Handbook of Trauma, Traumatic Loss, and Adversity in Children
Development, Adversity’s Impacts, and Methods of Intervention
The Handbook of Trauma, Traumatic Loss, and Adversity in Children is a developmentally oriented book rich with findings related to child development, the impact of trauma on development and functioning, and interventions directed at treating reactions to trauma.
Aspects of attachment and parenting and the use of interrelationships toward therapeutic ends are included in each age-related section of the book, ranging from 0 to 18+. Consolidating research from a range of disciplines including neurobiology, psychopathology, and trauma studies, chapters offer guidance on the potentially cascading effects of trauma, and outline strategies for assisting parents and teachers as well as children. Readers will also find appendices with further resources for download on the book’s website.
Grounded in interdisciplinary research, the Handbook of Trauma, Traumatic Loss, and Adversity in Children is an important resource for mental health researchers and professionals working with children, adolescents, and families during the ongoing process of healing from traumatic exposure.
Table of Contents
Part I: Introduction 1. Child Developmental Domains That May Be Influenced by Trauma or Other Adversity 2. Effects of Trauma and Adversity on Developmental Domains 3. Cascading and Long-Term Effects of Childhood Trauma 4. Recognizing Risk and Protective Factors: Child-, Environment-, and Posttrauma Aftermath-Related Variables Part II: Ages 0–3 5. Development of Infants and Toddlers 6. Trauma and Adversity’s Influence on Infants and Toddlers 7. Treatment Methods for Infants and Toddlers: Ages 0–3 Part III: Ages 3–6 8. Development in Preschool and Early School-Age Children 9. The Impact of Trauma and Adversity: Ages 3–6 10. Treatment Methods for Children Ages 3–6 Part IV: Ages 6–12 11. Development in Children Ages 6–12 12. Trauma’s Impact on Life and Developmental Domains: Ages 6–12 13. Interventions for Children Ages 6–12 Part V: Ages 13–18+ 14. Development in Youth Ages 13–17 15. Adolescent Disorders and Adversity’s Impact on Outcomes 16. Interventions for Youth Ages 13–17 or Older Part VI: Issues for Working with, Teaching, or Living with Youth Exposed to Adversity 17. Assisting Youth Recovery After Trauma or Adversity Glossary References Subject Index Author Index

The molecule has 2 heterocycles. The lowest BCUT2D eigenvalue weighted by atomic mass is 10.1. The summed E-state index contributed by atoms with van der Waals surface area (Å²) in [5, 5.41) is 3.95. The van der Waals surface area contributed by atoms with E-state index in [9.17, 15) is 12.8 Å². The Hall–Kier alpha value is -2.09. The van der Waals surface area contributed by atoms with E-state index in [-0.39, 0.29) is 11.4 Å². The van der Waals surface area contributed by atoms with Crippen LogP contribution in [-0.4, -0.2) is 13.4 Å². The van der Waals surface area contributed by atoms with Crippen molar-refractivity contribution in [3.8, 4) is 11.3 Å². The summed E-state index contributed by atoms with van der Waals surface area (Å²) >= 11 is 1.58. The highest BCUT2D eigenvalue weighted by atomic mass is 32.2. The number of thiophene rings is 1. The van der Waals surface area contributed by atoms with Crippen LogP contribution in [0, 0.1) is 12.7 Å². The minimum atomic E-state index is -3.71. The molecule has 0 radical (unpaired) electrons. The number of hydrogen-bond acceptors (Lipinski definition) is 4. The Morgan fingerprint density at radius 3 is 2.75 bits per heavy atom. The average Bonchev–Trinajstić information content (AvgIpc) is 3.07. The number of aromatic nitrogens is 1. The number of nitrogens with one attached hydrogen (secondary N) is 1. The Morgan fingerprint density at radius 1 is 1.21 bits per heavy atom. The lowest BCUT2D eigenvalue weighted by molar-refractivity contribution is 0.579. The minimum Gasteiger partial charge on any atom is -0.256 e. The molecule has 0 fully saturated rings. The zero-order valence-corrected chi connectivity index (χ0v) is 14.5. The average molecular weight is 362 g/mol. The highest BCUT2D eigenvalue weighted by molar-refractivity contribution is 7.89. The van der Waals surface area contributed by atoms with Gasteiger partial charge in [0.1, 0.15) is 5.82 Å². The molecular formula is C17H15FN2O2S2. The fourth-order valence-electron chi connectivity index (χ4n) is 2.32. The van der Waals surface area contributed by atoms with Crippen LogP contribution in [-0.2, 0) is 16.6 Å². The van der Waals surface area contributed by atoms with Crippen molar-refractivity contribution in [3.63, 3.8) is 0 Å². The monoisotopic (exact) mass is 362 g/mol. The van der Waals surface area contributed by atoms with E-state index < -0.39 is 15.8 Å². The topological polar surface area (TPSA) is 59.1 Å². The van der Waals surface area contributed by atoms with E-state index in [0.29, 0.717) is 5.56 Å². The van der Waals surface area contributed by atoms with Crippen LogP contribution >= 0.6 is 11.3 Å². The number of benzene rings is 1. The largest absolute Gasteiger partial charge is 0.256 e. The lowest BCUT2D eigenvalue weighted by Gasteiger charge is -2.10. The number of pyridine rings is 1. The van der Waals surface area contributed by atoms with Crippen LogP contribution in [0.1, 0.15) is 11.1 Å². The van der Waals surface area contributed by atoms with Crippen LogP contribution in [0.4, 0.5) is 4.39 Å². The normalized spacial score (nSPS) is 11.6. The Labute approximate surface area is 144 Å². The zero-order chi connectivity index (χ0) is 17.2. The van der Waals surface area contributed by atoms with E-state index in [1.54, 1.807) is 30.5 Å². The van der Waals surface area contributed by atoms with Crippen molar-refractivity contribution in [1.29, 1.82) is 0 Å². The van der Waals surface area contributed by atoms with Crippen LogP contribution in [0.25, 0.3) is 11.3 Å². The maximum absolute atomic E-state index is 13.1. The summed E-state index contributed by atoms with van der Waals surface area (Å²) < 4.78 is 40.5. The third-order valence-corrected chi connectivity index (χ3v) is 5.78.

Kathleen Nader, DSW, is the former codirector of the UCLA Trauma, Violence, and Sudden Bereavement Program and an internationally recognized expert, consultant, and clinician working with childhood trauma. Among her publications are Understanding and Assessing Trauma in Children and Adolescents and Assessment of Trauma in Youths.
"By examining child development and the impact of trauma exposure in detail in specific developmental epochs, the Handbook of Trauma, Traumatic Loss, and Adversity in Children provides both clinicians and researchers with a uniquely developmentally sensitive, resilience-based, and trauma-focused basis on which to develop and conduct psychotherapy with children who have severe self-regulatory and relational difficulties. It will be an invaluable resource in my practice and research for years to come."—Julian D. Ford, PhD, ABPP, professor of psychiatry and law, director of the Center for Trauma Recovery and Juvenile Justice
"In this handbook Dr. Nader brilliantly details the developmental impact of trauma during childhood. The structure of the book provides an easy way to learn how trauma affects child development and the potential long-term impact of trauma. The healing role of parents and teachers as well as the resilience of children is highlighted, and the often cascading adversities after trauma are discussed. Having treatment methods for each developmental period offers great hope for helping children who have experienced traumatic events."—Alison Salloum, PhD, LCSW, professor, School of Social Work, University of South Florida
"This comprehensive volume brings a welcome developmental approach to understanding trauma in children—from its far-reaching effects to individualized treatment. This is essential reading for practitioners and policy makers concerned about the effects of early adverse experiences on children."—Charles H. Zeanah, MD, Mary Peters Sellars Polchow Chair in Psychiatry, professor of psychiatry and pediatrics, and vice chair for child and adolescent psychiatry at the Tulane University Institute of Infant and Early Childhood Mental Health
"As an adoptive parent as well as a certified babysitter for foster children, I found the information Dr. Nader shares about the factors contributing to childhood trauma and approaches that may best serve these children to be insightful. The breadth of research that Dr. Nader covers over a broad range of ages and trauma conditions is truly staggering. This body of work will prove valuable for those working with children suffering from trauma."—Fiona McInally, transactional attorney